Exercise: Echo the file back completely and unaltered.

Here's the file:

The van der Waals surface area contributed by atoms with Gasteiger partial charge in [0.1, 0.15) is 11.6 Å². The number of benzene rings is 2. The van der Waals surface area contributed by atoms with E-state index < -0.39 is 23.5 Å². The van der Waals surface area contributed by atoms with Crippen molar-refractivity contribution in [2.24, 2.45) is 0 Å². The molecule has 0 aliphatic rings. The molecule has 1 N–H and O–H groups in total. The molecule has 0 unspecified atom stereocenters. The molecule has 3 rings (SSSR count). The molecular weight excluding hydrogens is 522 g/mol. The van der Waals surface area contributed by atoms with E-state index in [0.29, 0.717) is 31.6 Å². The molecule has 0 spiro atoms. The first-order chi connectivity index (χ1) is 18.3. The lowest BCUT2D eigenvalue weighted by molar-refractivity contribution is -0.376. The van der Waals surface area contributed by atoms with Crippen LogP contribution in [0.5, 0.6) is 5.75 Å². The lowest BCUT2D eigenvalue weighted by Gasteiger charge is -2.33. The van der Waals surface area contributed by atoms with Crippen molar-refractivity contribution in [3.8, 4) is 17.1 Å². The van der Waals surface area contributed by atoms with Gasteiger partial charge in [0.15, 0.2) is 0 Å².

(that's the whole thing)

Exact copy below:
The van der Waals surface area contributed by atoms with Gasteiger partial charge in [0.1, 0.15) is 11.6 Å². The number of benzene rings is 2. The van der Waals surface area contributed by atoms with E-state index < -0.39 is 23.5 Å². The van der Waals surface area contributed by atoms with Crippen molar-refractivity contribution in [2.24, 2.45) is 0 Å². The molecule has 0 aliphatic rings. The molecule has 1 N–H and O–H groups in total. The molecule has 0 unspecified atom stereocenters. The molecule has 3 rings (SSSR count). The molecular weight excluding hydrogens is 522 g/mol. The van der Waals surface area contributed by atoms with E-state index in [0.29, 0.717) is 31.6 Å². The molecule has 0 spiro atoms. The first-order chi connectivity index (χ1) is 18.3. The lowest BCUT2D eigenvalue weighted by molar-refractivity contribution is -0.376. The van der Waals surface area contributed by atoms with Crippen LogP contribution in [0.5, 0.6) is 5.75 Å². The lowest BCUT2D eigenvalue weighted by Gasteiger charge is -2.33. The van der Waals surface area contributed by atoms with Crippen molar-refractivity contribution in [3.8, 4) is 17.1 Å². The van der Waals surface area contributed by atoms with Gasteiger partial charge in [0.15, 0.2) is 0 Å².